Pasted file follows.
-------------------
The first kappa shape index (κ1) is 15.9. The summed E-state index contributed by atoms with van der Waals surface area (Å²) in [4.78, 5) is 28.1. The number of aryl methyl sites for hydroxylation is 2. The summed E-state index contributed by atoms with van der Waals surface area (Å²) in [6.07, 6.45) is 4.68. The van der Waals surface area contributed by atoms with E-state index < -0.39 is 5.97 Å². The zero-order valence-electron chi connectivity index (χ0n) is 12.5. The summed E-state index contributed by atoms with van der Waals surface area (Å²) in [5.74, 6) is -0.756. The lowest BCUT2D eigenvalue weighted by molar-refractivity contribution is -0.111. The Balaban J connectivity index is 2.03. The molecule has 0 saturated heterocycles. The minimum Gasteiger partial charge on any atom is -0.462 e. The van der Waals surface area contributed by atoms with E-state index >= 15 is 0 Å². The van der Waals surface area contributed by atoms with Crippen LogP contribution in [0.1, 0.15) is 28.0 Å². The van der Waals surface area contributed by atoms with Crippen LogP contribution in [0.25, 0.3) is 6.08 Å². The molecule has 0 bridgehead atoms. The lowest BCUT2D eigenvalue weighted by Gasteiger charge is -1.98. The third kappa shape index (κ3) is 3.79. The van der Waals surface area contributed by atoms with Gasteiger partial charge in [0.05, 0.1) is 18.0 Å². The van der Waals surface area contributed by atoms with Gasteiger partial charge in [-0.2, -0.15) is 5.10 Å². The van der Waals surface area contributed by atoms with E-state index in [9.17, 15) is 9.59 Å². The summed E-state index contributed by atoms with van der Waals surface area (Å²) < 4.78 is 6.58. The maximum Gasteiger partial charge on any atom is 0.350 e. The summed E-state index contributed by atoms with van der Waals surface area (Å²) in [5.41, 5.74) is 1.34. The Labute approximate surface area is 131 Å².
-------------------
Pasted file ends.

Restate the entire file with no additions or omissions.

The first kappa shape index (κ1) is 15.9. The summed E-state index contributed by atoms with van der Waals surface area (Å²) in [4.78, 5) is 28.1. The number of aryl methyl sites for hydroxylation is 2. The summed E-state index contributed by atoms with van der Waals surface area (Å²) in [6.07, 6.45) is 4.68. The van der Waals surface area contributed by atoms with E-state index < -0.39 is 5.97 Å². The zero-order valence-electron chi connectivity index (χ0n) is 12.5. The summed E-state index contributed by atoms with van der Waals surface area (Å²) in [5.74, 6) is -0.756. The lowest BCUT2D eigenvalue weighted by molar-refractivity contribution is -0.111. The Balaban J connectivity index is 2.03. The molecule has 0 saturated heterocycles. The minimum Gasteiger partial charge on any atom is -0.462 e. The van der Waals surface area contributed by atoms with E-state index >= 15 is 0 Å². The van der Waals surface area contributed by atoms with Crippen LogP contribution in [0.1, 0.15) is 28.0 Å². The van der Waals surface area contributed by atoms with Crippen LogP contribution in [0.25, 0.3) is 6.08 Å². The molecule has 0 bridgehead atoms. The lowest BCUT2D eigenvalue weighted by Gasteiger charge is -1.98. The third kappa shape index (κ3) is 3.79. The van der Waals surface area contributed by atoms with Gasteiger partial charge in [0.05, 0.1) is 18.0 Å². The van der Waals surface area contributed by atoms with Gasteiger partial charge in [-0.2, -0.15) is 5.10 Å². The van der Waals surface area contributed by atoms with E-state index in [9.17, 15) is 9.59 Å². The summed E-state index contributed by atoms with van der Waals surface area (Å²) < 4.78 is 6.58. The maximum Gasteiger partial charge on any atom is 0.350 e. The summed E-state index contributed by atoms with van der Waals surface area (Å²) in [5.41, 5.74) is 1.34. The Labute approximate surface area is 131 Å².